University of Toronto
Source:Eurekalert

Related biology news :

1. UNC scientists identify cellular communicators for cancer virus
2. Scientists describe new approach for identifying genetic markers for common diseases
3. UMMS researchers identify protein associated with sporadic ALS
4. Biologists identify influence of environment on sexual vs. asexual reproduction
5. Identifying subsets of patients who will respond to subsequent lines of chemotherapy
6. UNH researcher helps identify key reproductive hormone in oldest vertebrate
7. Iowa State, Ames Lab researchers identify structure that allows bacteria to resist drugs
8. Scripps scientists develop test providing new pathway for identifying obesity, diabetes drugs
9. CRISPR critters: Scientists identify key enzyme in microbial immune system
10. Researchers identify how bone-marrow stem cells hold their breath in low-oxygen environments
11. Scientists identify molecules involved in touch and other mechanically activated systems
Post Your Comments:
*Name:
*Comment:
*Email:
(Date:1/22/2016)... January 22, 2016 ... addition of the  "Global Behavioral Biometric ... --> http://www.researchandmarkets.com/research/4lmf2s/global_behavioral ) has ... Behavioral Biometric Market 2016-2020"  report to ... and Markets ( http://www.researchandmarkets.com/research/4lmf2s/global_behavioral ) has announced ...
(Date:1/20/2016)...   MedNet Solutions , an innovative SaaS-based eClinical ... research, is pleased to announce the attainment of record-setting ... result of the company,s laser focus on (and growing ... it,s comprehensive, easy-to-use and highly affordable cloud-based technology platform. ... MedNet growth achievements in 2015 include: , ...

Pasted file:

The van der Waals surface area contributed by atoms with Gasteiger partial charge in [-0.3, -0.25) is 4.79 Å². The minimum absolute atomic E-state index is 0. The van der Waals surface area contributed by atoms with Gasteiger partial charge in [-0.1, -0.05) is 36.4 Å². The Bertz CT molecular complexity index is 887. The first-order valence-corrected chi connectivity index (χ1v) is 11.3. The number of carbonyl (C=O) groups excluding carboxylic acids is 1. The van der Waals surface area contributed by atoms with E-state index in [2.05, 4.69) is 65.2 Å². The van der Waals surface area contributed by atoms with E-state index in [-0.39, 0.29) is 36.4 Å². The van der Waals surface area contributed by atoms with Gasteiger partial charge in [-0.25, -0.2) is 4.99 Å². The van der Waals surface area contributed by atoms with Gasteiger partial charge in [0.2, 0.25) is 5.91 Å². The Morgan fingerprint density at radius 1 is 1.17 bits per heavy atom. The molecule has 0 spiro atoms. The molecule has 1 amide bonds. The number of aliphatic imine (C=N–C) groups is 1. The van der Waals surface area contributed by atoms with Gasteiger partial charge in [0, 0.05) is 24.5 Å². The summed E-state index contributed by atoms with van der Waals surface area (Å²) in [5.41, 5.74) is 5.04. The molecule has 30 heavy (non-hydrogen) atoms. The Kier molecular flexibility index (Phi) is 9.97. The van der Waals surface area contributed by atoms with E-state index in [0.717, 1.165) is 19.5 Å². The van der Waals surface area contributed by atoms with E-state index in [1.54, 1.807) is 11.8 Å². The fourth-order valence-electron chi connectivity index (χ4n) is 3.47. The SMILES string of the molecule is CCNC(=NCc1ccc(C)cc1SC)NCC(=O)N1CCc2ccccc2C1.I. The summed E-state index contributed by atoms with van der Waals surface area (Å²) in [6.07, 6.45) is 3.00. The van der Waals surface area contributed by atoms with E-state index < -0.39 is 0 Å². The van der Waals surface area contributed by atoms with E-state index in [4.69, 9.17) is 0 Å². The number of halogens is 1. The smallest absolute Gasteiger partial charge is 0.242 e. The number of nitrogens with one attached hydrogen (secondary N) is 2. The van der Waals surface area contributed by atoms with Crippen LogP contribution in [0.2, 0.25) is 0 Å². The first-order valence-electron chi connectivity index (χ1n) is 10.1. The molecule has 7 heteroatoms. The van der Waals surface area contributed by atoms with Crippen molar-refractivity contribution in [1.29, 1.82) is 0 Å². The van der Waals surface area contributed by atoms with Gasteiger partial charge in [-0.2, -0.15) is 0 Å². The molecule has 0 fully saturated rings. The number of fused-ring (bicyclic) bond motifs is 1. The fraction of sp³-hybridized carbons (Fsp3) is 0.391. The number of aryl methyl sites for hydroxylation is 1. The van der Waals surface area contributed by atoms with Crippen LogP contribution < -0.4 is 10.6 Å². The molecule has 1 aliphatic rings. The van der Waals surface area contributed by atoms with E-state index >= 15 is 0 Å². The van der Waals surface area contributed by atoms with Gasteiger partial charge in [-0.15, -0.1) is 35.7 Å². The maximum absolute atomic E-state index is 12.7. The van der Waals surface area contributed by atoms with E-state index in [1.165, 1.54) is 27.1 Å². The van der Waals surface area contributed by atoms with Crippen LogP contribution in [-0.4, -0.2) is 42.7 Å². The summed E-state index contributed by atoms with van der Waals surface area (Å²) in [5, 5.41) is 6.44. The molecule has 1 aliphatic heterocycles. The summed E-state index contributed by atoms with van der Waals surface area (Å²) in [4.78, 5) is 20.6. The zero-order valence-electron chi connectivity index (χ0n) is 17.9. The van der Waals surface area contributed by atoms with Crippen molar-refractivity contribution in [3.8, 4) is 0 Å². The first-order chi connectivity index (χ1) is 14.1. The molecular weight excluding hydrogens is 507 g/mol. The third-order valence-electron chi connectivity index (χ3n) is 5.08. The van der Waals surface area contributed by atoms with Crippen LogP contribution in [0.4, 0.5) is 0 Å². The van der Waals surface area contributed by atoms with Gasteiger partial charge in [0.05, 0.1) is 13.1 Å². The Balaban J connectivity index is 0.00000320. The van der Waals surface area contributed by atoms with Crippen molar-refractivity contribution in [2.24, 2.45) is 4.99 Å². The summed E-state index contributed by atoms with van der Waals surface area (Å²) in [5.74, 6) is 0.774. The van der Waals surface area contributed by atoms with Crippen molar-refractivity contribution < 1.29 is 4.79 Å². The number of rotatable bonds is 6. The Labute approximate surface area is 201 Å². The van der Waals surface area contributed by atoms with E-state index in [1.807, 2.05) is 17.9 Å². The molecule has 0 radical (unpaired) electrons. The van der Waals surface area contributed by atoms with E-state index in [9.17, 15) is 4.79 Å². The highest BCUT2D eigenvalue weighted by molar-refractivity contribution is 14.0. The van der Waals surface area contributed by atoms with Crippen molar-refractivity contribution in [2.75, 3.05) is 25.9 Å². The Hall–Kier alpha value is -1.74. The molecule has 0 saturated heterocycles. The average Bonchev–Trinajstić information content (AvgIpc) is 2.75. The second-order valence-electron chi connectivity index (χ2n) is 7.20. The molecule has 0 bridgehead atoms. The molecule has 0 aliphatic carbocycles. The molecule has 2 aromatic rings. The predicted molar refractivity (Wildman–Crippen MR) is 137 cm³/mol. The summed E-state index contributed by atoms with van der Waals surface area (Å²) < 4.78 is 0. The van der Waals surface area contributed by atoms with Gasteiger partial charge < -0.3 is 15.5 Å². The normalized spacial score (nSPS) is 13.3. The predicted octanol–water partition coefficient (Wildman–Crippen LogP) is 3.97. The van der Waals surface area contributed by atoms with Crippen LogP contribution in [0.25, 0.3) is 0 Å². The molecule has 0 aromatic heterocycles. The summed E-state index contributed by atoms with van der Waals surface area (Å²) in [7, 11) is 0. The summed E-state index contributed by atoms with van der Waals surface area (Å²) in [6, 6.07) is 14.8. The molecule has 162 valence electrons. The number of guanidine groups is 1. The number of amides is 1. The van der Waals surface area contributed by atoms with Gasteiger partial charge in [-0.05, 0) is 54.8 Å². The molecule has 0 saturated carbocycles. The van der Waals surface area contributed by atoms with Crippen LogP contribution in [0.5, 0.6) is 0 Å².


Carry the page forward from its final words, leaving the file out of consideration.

(Date:1/13/2016)... , January 13, 2016 ... published a new market report titled - Biometric Sensors Market ... Forecast, 2015 - 2023. According to the report, the global biometric ... is anticipated to reach US$1,625.8 mn by 2023, expanding ... In terms of volume, the biometric sensors market is ...
Breaking Biology News(10 mins):
(Date:2/4/2016)... ... 2016 , ... Franz Inc. , an early innovator ... been recognized As “ Best in Semantic Web Technology - USA & Leader ... it’s our priority to showcase prominent professionals who are excelling in their industry ...
(Date:2/3/2016)...  Discovery Laboratories, Inc. (NASDAQ: DSCO ), ... surfactant therapies for respiratory diseases, today announced that ... award as a component of employment compensation for ... and Chief Executive Officer.  The award was approved ... 2016 and granted as an inducement material to ...
(Date:2/3/2016)... BRUNSWICK, N.J. , Feb. 3, 2016 /PRNewswire-USNewswire/ ... grants totaling more than $1 million for researchers ... are working on health-related research that demonstrates exciting ... this round of funding for the New Jersey ... for faculty members at these educational institutions— Princeton ...
(Date:2/3/2016)... ... February 03, 2016 , ... Resilinc ... summarizes and analyzes nearly 750 unique supply chain notifications and alerts generated by ... , Supply chain risk management practitioners subscribe to the EventWatch service to receive ...
Breaking Biology Technology: